One of things they say often (especially in the great introduction) is that it’s okay to make fun of stuff, and that, frankly, mocking and joking around, when done well, shows more of what we have in common than what we don’t. So they’ve got a pretty grand ethical project here, and, off-color and rude as they are (you’ve seen stand up these days, I bet) it seems to have a decent moral core. Some of the jokes are okay and a few made me holler out loud. The whole thing was a fun trip.

As they put it, “When it comes down to it, we’re just two Southern boys who, by virtue of luck and little hard work, have been lucky enough to see the world beyond Mamma’s front porch.”

“When it comes down to it, we’re just two Southern boys who, by virtue of luck and little hard work, have been lucky enough to see the world beyond Mamma’s front porch.”

This is an irreverent summary of cities they know, major cities and the smallest of towns. “We even hop the Atlantic to review some of them fancy kings-and-castles places that PBS Viewers Like You can’t stop yapping about.”  That’s funny, no?

Chickamauga and Cheyenne, Napa and New Orleans, Seattle and Scotland. As they put it, again, “it turns out that no matter where we go, there’s something to roast, something to toast, and something to learn about what ties us together as humans.”

How to Be Married (to Melissa): A Hilarious Guide to a Happier, One-of-a-Kind Marriage Dustin Nickerson (Thomas Nelson) $19.99  OUR SALE PRICE = $15.99

This was the funniest book I read all year, the one that made me laugh the most. I wanted to read it and read it again to Beth, and, well, you had to be there. It is a hoot. And it lays down some serious advice, mostly by way of his telling of his own foibles and failures (and some darn funny sidebars by wife Melissa, who tells her side of things making clear what really happened.) As they both agree, “marriage isn’t always funny. But that doesn’t mean you can’t laugh about it.”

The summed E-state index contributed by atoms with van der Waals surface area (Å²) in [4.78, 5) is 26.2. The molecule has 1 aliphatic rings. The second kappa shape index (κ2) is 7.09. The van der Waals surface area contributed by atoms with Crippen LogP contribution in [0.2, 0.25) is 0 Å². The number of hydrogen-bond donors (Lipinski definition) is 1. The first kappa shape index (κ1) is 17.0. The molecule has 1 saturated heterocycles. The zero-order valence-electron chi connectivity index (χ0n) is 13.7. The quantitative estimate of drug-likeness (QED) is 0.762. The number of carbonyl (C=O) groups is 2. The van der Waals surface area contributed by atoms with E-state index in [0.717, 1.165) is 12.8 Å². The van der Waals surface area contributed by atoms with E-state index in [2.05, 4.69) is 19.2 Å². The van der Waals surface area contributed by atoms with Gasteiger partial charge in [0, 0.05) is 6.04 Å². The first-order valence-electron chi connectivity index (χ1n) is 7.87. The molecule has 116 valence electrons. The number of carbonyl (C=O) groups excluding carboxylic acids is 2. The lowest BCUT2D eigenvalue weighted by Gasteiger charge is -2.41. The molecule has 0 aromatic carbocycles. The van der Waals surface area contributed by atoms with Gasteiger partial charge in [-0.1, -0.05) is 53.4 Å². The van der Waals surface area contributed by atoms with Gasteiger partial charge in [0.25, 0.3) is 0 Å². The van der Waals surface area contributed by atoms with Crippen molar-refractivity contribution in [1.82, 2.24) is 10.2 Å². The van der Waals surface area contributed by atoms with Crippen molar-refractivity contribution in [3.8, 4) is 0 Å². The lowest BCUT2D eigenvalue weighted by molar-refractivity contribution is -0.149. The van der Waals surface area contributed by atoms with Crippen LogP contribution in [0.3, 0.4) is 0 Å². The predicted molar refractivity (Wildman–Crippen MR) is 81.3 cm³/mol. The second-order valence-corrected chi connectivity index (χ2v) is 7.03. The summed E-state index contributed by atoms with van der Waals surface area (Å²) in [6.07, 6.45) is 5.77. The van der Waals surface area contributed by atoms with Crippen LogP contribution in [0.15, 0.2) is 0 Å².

Nickerson, who has ordered books from us and has become a bit of an online friend, is a popular stand up comedian (and podcaster, I’m told.) I bet he knows Crowder and Forrester, and many stand-ups have somewhat similar stories of being on the road, the grueling schedules, and crowds, and late night temptations. Nickerson tells only a bit of this, but he makes it a point to explain how this on-the-road lifestyle effects his family. He is aware of it and he compensates the best he can. It’s a bit extreme but I suspect many of us can relate. I sure do. He’s a good guy.

The first major chapter (after he disses buying marriage books — just skip that paragraph) is about fighting well. And man, do they. It is a bit cringy at times, hearing how candid he is about these legendary battles that have become part of their story. But he explains it all with lots of drama and starts the pitch about laughing about stuff, even in hard times. He observes that, with marriage (unlike Southwest Airlines) your baggage does not fly free. He explains what sex has to do with Legoland; yup. (There’s a lot about sex in this book — not too much, but, well, you’ll see.) He tells why you should never put Scattergories on your wedding registry. As you might guess, they laugh until they don’t and even their dumb party games can turn professional-level hurtful.  Dustin does not like to lose.

It’s a wild ride and I’m glad they are still together. Their faith matters to them although they are pretty loose about it. Spoiler alert — part way through they admit to a fairly fundamentalist past. He even worked in a well-known toxic church for a while, which blew me away.

Anyway, this is just out in paperback, and that makes me smile, too. I enjoyed this book a lot and I am glad for them — they’ve got a lot to teach, even if they diss marriage advice books. From eating healthy to parenting to finances to church attendance, they get into it all. No formulas and no charts and no promises, even. Every relationship is one-of-a-kind, so good luck with your actual married human. You’ll need it. Especially if you don’t learn to laugh. This story of “how to be married” (to Melissa, at least) can help.